Journal:Archives of Physical Medicine and Rehabilitation
Year, Volume, Issue, Page(s):12, 93, 8, 1331-1337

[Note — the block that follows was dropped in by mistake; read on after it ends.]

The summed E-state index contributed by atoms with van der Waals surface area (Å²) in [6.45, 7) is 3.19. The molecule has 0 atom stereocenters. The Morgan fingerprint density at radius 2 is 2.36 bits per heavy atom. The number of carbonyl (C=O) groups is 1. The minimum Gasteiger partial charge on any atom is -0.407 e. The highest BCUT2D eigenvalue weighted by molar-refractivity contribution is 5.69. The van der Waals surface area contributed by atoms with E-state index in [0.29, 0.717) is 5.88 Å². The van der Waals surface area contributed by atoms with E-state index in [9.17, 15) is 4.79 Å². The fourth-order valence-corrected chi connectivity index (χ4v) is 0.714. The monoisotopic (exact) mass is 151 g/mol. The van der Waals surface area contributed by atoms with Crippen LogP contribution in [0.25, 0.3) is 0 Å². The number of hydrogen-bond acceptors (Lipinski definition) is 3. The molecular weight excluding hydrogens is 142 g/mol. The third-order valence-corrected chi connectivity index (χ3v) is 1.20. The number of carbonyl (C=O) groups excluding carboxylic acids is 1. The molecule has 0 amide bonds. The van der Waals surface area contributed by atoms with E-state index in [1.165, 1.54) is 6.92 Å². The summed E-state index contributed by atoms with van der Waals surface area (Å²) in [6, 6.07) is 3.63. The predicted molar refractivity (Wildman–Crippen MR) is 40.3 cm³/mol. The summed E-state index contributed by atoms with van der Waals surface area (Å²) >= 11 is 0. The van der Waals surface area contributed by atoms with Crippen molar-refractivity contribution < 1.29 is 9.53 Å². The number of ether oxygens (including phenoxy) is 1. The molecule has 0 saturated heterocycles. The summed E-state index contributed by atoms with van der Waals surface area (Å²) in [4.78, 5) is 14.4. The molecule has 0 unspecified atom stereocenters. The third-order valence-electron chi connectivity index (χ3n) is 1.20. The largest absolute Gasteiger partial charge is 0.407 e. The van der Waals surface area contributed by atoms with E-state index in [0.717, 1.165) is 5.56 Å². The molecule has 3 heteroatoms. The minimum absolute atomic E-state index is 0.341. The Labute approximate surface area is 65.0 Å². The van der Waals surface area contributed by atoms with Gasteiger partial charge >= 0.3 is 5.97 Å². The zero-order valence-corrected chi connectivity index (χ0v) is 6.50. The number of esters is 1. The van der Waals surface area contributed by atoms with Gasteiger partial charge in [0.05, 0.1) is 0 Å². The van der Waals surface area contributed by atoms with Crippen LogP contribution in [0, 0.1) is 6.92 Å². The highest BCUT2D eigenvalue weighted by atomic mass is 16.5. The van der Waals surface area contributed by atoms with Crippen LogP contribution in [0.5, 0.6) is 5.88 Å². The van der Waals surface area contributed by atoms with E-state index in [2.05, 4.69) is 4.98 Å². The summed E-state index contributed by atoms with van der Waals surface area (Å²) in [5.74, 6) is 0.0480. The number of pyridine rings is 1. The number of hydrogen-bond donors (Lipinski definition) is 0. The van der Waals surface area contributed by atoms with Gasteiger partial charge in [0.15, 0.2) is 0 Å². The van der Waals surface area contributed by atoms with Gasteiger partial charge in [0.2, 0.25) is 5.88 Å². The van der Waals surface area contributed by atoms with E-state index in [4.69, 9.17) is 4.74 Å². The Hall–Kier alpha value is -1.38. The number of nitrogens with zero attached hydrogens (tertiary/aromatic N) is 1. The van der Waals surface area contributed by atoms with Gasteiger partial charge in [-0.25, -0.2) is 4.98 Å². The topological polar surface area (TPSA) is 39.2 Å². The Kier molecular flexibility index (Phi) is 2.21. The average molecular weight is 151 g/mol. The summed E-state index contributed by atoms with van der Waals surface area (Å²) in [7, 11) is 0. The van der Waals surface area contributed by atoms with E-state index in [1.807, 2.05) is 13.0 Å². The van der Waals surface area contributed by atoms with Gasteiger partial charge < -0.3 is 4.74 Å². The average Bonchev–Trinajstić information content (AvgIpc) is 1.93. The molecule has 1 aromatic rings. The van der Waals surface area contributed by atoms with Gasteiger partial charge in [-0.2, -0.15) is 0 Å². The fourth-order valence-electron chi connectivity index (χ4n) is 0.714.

Study investigated the incidence and types of sexual difficulties in men and women with traumatic brain injury (TBI) 1 year after injury, as well as their comfort level in discussing problems with health care professionals. Participants were 223 people with TBI (165 men and 58 women) who had been treated at 1 of 6 participating TBI Model Systems inpatient rehabilitation units and were living in the community. Data were collected using the following measures: the Derogatis Interview for Sexual Functioning-self-report (DISF-SR), the Global Sexual Satisfaction Index (GSSI), a structured interview regarding changes in sexual functioning, and questions about comfort level discussing sexuality with health care professionals. Women with TBI scored significantly below the normative sample for all subscales of the DISF-SR, including sexual cognition/fantasy, arousal, sexual behavior/experience, and orgasm. Men scored significantly below the normative sample on all scales except arousal. Women reported greater dysfunction than men for sexual cognition/fantasy and arousal. Twenty-nine percent of participants reported dissatisfaction with sexual functioning on the GSSI, with a greater percentage of men reporting dissatisfaction. Sixty-eight percent of participants indicated that they would spontaneously raise issues of sexual difficulties with health care professionals, while the remainder would either bring it up only if directly asked or would not discuss it at all. Sexual difficulties were present in a substantial portion of community-dwelling people with TBI at 1 year after injury. Educational interventions to increase awareness among people with TBI and rehabilitation professionals are warranted, as well as interventions to improve sexual functioning.